Tuesday, October 09, 2012

Can we learn how to live together? It seems not.

Whether is it Syria or the carnage in Northern Nigeria and Mali, it seems, we haven't yet learnt how to live together, despite our differences. Martin Luther King (Jnr) is often qouted to have said,

"We must all learn to live together as brothers or we will perish together as fools. This is the great challenge of the hour. This is true of individuals. It is true of nations. No individual can live alone. No nation can live alone." (December 18, 1963)

He made this statement in the context of reflecting on the scientific achievements, in the USA and the evolving one-ness of the globe, He refers in this speech to "an inescapable network of mutuality tied in a single garment of destiny..."  Even though King was a fervant believer in the American Dream, he made a critical point about our common humanity and common destiny in dealing with the challenges we face.

I wonder though why we have not been able to learn to live together. Perhaps one of the reasons might be a blind belief in the myth that unity, asumes uniformity and that "otherness" somehow defile or compromise my way of living or believing. One of the fundamental tennets of colonial thinking is the notion of sharp distinctions and opposites... which relates to wrong or right, good or evil, pure and dirty, etc.  Have we been able to overcome this kind of thinking, as we moved towards political "independance"?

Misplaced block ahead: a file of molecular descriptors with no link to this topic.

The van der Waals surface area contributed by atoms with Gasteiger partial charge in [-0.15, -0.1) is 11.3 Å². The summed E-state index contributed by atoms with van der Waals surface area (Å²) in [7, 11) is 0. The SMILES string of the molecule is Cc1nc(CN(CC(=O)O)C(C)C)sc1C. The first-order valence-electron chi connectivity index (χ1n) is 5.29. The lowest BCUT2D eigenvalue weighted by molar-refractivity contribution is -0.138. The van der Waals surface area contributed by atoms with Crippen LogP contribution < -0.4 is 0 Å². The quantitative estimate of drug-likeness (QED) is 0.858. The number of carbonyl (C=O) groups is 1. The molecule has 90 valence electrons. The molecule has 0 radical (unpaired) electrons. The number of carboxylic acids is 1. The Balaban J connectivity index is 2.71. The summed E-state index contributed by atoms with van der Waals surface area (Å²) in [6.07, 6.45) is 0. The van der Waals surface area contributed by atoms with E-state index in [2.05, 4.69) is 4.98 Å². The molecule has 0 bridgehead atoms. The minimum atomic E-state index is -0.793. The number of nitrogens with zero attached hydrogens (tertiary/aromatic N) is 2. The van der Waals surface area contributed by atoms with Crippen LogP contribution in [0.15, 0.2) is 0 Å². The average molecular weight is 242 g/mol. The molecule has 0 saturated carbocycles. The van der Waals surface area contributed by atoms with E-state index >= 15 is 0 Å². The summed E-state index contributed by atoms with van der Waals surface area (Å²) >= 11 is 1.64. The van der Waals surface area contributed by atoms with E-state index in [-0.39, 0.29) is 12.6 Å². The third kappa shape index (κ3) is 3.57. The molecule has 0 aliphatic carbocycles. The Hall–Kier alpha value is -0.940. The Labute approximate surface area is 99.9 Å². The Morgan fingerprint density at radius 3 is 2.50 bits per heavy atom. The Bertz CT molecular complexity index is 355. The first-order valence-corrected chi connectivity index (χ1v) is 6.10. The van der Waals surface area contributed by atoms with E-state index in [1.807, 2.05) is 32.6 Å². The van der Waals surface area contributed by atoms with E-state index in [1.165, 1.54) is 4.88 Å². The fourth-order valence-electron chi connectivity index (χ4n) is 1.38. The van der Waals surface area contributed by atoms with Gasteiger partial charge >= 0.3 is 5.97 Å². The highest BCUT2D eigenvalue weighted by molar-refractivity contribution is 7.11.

It seems that the imagination and ways of colonial mentality remained intact, even when black bodies now sit in the chambers of parliament or drive the plush German sedans (made for politicians)? In terms of this logic it therefore makes perfect sense when the current South African regime use the same laws against mineworkers protesting for equality in the workplace, that the Nationalist government wrote back in the days. It make sense when those who spread the carnage in the name of God, simply use the same weapons bought on the international arms market, enriching the usual suspects, and simply baptise it with some holy religious water.

Somehow we have to transcend this imagination. Perhaps the notion of "learning" by King, is not helpfull. How do we reshape a new imagination, core worldviews and go deeper then political expediency and learning- perhaps that's the burning bush.
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